شناسایی، رتبه بندی، و مدیریت ریسک در یک سیستم عمده کسب و کار
|کد مقاله||سال انتشار||مقاله انگلیسی||ترجمه فارسی||تعداد کلمات|
|13146||2001||11 صفحه PDF||سفارش دهید||محاسبه نشده|
Publisher : Elsevier - Science Direct (الزویر - ساینس دایرکت)
Journal : Reliability Engineering & System Safety, Volume 72, Issue 3, June 2001, Pages 315–325
Risk management is essential to protect the quality of a large-scale engineering effort. It should be a well-defined process that builds on an encompassing and detailed understanding of the purpose, elements, and contexts of the system. It should accommodate qualitative and quantitative information in understanding sources of risk. In an application paper, we use hierarchical holographic modeling (HHM) to identify sources of risk in the acquisition of a large ($1 billion US) software and database system. HHM provides a framework to integrate the perceptions by managers and analysts of what could go wrong in the acquisition. In addition, we filter and prioritize the identified sources of risk based on their likelihoods and potential consequences. Finally, we generate and evaluate alternatives for risk management, focusing on potential impacts to the acquisition schedule.
The identification and management of sources of risk to complex systems can be aided by the consideration of multiple, complementary decompositions of the problem using hierarchical holographic modeling (HHM). Identification of sources of risk can make use, in turn, of different perspectives on the system in terms of its organizational and functional hierarchical structures; the various time horizons; the multiple decision makers, stakeholders, and users of the system; and the host of institutional, legal, and other socioeconomic conditions that require consideration . The contribution of this paper is the application of an HHM-based methodology for identifying, prioritizing, and managing perceived sources of risk in the acquisition of a large-scale software and database system. In Section 2, we describe some relevant literature. In Section 3, we introduce the problem of the risk management of the acquisition of a large data-management system. In Section 4, we describe the application of the HHM to identifying sources of risk. In Section 5, we address the ranking of the identified sources of risk. In Section 6, we demonstrate the evaluation of risk management options and, in Section 7, give some conclusions of the paper.
نتیجه گیری انگلیسی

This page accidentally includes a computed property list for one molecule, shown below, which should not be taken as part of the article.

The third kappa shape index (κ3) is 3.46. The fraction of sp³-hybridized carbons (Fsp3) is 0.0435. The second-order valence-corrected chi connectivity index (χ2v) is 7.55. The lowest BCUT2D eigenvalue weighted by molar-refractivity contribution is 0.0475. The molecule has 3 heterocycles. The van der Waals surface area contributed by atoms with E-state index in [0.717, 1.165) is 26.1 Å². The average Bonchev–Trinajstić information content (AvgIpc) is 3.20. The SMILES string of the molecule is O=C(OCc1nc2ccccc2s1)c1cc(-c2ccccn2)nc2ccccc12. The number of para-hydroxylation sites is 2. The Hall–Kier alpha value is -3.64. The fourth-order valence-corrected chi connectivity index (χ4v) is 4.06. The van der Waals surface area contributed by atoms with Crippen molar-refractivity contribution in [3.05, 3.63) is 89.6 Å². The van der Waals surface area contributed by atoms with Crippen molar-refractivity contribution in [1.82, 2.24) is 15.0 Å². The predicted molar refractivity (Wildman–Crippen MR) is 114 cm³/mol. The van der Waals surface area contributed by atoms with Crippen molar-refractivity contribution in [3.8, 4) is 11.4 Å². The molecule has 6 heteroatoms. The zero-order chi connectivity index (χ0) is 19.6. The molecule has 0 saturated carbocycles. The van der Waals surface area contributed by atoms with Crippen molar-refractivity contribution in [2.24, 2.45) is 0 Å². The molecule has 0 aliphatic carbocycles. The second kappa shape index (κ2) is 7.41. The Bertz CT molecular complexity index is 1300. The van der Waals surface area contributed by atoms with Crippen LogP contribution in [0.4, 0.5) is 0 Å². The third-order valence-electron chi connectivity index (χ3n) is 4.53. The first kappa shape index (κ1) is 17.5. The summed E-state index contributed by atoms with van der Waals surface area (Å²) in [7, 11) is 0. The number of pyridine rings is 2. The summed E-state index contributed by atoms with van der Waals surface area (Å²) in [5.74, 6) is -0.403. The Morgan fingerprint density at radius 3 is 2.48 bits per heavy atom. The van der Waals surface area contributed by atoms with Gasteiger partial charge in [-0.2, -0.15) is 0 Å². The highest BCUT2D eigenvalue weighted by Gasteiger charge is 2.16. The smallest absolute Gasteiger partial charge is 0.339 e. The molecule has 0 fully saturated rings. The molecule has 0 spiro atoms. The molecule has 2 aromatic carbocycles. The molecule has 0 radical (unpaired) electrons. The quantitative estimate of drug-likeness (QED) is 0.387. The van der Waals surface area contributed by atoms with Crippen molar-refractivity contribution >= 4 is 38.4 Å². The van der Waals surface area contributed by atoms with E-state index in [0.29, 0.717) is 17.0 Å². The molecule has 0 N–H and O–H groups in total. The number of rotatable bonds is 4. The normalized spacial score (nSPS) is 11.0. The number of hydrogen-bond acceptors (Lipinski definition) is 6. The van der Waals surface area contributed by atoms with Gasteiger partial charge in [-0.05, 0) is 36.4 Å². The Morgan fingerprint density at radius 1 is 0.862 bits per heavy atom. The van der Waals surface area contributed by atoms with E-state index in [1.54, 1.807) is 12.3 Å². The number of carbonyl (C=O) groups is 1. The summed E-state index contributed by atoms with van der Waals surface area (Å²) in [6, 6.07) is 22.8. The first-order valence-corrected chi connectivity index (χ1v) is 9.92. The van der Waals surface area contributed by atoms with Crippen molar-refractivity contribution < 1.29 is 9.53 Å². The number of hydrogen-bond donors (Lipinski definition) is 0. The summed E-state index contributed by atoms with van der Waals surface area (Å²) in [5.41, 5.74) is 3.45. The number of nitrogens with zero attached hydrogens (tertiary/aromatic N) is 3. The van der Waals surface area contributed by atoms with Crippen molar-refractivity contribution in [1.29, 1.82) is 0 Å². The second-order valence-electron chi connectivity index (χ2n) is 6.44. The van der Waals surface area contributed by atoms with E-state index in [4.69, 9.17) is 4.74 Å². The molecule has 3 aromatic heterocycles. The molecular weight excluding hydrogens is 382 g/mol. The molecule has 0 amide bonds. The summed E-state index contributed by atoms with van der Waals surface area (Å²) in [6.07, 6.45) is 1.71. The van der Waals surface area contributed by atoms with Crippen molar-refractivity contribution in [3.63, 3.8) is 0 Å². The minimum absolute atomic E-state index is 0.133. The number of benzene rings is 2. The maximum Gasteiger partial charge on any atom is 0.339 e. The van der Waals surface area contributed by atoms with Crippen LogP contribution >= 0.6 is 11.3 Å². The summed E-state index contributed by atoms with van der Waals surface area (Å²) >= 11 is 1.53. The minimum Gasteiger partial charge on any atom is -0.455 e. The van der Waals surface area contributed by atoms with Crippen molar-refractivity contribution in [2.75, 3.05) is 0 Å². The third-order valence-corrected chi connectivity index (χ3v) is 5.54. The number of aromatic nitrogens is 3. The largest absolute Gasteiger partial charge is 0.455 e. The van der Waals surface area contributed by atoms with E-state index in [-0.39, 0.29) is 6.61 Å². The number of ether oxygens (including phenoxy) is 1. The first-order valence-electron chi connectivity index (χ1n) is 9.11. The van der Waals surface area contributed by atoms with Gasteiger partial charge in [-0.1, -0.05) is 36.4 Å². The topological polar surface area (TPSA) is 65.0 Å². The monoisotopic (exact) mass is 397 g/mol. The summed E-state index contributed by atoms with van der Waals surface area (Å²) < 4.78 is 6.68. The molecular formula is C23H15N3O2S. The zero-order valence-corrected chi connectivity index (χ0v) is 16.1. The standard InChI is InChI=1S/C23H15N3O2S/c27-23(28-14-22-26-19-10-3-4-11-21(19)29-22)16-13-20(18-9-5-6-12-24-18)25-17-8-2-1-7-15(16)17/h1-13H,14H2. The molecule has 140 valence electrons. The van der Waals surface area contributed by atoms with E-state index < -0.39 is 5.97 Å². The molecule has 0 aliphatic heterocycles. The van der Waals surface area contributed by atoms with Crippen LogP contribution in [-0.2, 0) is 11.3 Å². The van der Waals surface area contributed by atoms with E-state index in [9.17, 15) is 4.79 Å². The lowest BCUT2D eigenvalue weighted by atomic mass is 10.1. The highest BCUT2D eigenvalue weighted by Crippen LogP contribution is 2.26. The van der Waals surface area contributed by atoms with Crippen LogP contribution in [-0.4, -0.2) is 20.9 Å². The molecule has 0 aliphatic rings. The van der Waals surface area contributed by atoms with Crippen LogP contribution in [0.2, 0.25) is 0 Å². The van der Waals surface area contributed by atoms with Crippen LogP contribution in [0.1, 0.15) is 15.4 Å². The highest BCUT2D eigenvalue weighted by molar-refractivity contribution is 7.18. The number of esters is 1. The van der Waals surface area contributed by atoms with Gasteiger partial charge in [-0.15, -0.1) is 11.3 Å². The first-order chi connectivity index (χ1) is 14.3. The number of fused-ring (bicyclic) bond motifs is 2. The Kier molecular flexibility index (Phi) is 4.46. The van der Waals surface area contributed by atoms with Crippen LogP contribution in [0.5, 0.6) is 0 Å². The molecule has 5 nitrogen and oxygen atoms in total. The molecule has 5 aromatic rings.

A process of risk management has involved risk identification, risk ranking, and tradeoff analysis. A methodology based on the HHM has been used to collect and synthesize information on the perceived risks associated with a complex database-system acquisition. A set of criteria is developed to rank the identified risks according to their likelihoods and potential impacts. Finally, we evaluate options for risk management in terms of their costs and potential impacts on the acquisition schedule. There is no one correct structure of the different views or perspectives of the HHM; rather the HHM challenges and evolves with the knowledge of managers and analysts. With integrated product teams (IPTs) prevailing in large government projects, the development of the problem structure in an HHM is often a committee process. The HHM-based method may be more supportive, relative to traditional hazard analyses, of diverse and contradictory views of problem structure. A committee approach combined with the HHM thus should not lead to merely the least common denominator of ideas and concepts. The most widely perceived sources of risks are not necessarily deserving of the greatest concern. Likewise, yet unperceived risks may be important threats to the system cost, schedule, or performance. The HHM has supported a principled inventory of known sources of risk and stimulates managers and analysts to identify a more encompassing set of sources of risk for comparison and management. Yet decomposed hierarchical views of sources of risk may tend to treat factors that are highly correlated as if they were independent and/or obscure the potential for common-mode failures. Appropriate logic structures (e.g. fault trees, event trees, influence diagram, FMECA) to include the causality and influence links among sources of risk have been addressed by many others in the literature cited above.